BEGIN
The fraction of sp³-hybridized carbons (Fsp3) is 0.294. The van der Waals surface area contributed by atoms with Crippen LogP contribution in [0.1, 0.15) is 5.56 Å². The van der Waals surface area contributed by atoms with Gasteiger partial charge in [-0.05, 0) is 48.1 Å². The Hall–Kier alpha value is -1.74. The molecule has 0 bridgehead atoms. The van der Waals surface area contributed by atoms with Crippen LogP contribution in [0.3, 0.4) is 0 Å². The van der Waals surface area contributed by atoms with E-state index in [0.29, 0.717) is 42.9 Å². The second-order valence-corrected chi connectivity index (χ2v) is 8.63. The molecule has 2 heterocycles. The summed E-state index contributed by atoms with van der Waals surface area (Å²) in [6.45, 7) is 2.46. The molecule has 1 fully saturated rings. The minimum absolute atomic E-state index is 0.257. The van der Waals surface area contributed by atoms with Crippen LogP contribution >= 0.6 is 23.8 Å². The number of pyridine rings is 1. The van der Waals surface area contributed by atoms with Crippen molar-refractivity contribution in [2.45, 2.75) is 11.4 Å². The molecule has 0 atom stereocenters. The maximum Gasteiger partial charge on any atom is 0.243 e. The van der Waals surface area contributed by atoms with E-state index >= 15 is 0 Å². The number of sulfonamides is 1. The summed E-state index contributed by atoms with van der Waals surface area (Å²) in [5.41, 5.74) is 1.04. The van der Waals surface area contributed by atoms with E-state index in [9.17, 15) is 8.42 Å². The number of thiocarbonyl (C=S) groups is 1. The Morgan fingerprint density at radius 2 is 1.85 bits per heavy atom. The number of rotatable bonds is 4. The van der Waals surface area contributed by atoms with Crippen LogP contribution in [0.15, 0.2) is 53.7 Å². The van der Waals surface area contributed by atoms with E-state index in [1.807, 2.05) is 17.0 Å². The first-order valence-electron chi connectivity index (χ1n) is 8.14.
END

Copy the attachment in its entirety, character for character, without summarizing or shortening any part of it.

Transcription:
The fraction of sp³-hybridized carbons (Fsp3) is 0.294. The van der Waals surface area contributed by atoms with Crippen LogP contribution in [0.1, 0.15) is 5.56 Å². The van der Waals surface area contributed by atoms with Gasteiger partial charge in [-0.05, 0) is 48.1 Å². The Hall–Kier alpha value is -1.74. The molecule has 0 bridgehead atoms. The van der Waals surface area contributed by atoms with Crippen LogP contribution in [0.3, 0.4) is 0 Å². The van der Waals surface area contributed by atoms with E-state index in [0.29, 0.717) is 42.9 Å². The second-order valence-corrected chi connectivity index (χ2v) is 8.63. The molecule has 2 heterocycles. The summed E-state index contributed by atoms with van der Waals surface area (Å²) in [6.45, 7) is 2.46. The molecule has 1 fully saturated rings. The minimum absolute atomic E-state index is 0.257. The van der Waals surface area contributed by atoms with Crippen LogP contribution >= 0.6 is 23.8 Å². The number of pyridine rings is 1. The van der Waals surface area contributed by atoms with Crippen molar-refractivity contribution in [2.45, 2.75) is 11.4 Å². The molecule has 0 atom stereocenters. The maximum Gasteiger partial charge on any atom is 0.243 e. The van der Waals surface area contributed by atoms with E-state index >= 15 is 0 Å². The number of sulfonamides is 1. The summed E-state index contributed by atoms with van der Waals surface area (Å²) in [5.41, 5.74) is 1.04. The van der Waals surface area contributed by atoms with E-state index in [9.17, 15) is 8.42 Å². The number of thiocarbonyl (C=S) groups is 1. The Morgan fingerprint density at radius 2 is 1.85 bits per heavy atom. The number of rotatable bonds is 4. The van der Waals surface area contributed by atoms with Crippen LogP contribution in [0.15, 0.2) is 53.7 Å². The van der Waals surface area contributed by atoms with E-state index in [1.807, 2.05) is 17.0 Å². The first-order valence-electron chi connectivity index (χ1n) is 8.14.